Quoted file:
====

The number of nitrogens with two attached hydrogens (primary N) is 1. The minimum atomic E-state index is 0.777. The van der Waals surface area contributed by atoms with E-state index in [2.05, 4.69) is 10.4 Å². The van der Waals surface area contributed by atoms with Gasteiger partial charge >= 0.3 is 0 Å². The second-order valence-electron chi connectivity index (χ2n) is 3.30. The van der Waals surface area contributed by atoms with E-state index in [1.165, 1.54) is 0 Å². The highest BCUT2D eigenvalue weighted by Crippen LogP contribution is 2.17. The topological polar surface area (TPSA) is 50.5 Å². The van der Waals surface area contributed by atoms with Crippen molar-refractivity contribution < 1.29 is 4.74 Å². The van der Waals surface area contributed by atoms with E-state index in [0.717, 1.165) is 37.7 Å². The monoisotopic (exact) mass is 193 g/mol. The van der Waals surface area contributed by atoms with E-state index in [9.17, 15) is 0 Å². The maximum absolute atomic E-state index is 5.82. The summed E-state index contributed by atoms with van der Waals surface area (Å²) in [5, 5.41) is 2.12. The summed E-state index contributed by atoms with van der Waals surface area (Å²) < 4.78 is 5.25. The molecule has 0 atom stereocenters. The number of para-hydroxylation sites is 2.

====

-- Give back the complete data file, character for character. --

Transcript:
The number of nitrogens with two attached hydrogens (primary N) is 1. The minimum atomic E-state index is 0.777. The van der Waals surface area contributed by atoms with E-state index in [2.05, 4.69) is 10.4 Å². The van der Waals surface area contributed by atoms with Gasteiger partial charge >= 0.3 is 0 Å². The second-order valence-electron chi connectivity index (χ2n) is 3.30. The van der Waals surface area contributed by atoms with E-state index in [1.165, 1.54) is 0 Å². The highest BCUT2D eigenvalue weighted by Crippen LogP contribution is 2.17. The topological polar surface area (TPSA) is 50.5 Å². The van der Waals surface area contributed by atoms with Crippen molar-refractivity contribution < 1.29 is 4.74 Å². The van der Waals surface area contributed by atoms with E-state index in [0.717, 1.165) is 37.7 Å². The monoisotopic (exact) mass is 193 g/mol. The van der Waals surface area contributed by atoms with E-state index in [9.17, 15) is 0 Å². The maximum absolute atomic E-state index is 5.82. The summed E-state index contributed by atoms with van der Waals surface area (Å²) in [5, 5.41) is 2.12. The summed E-state index contributed by atoms with van der Waals surface area (Å²) < 4.78 is 5.25. The molecule has 0 atom stereocenters. The number of para-hydroxylation sites is 2.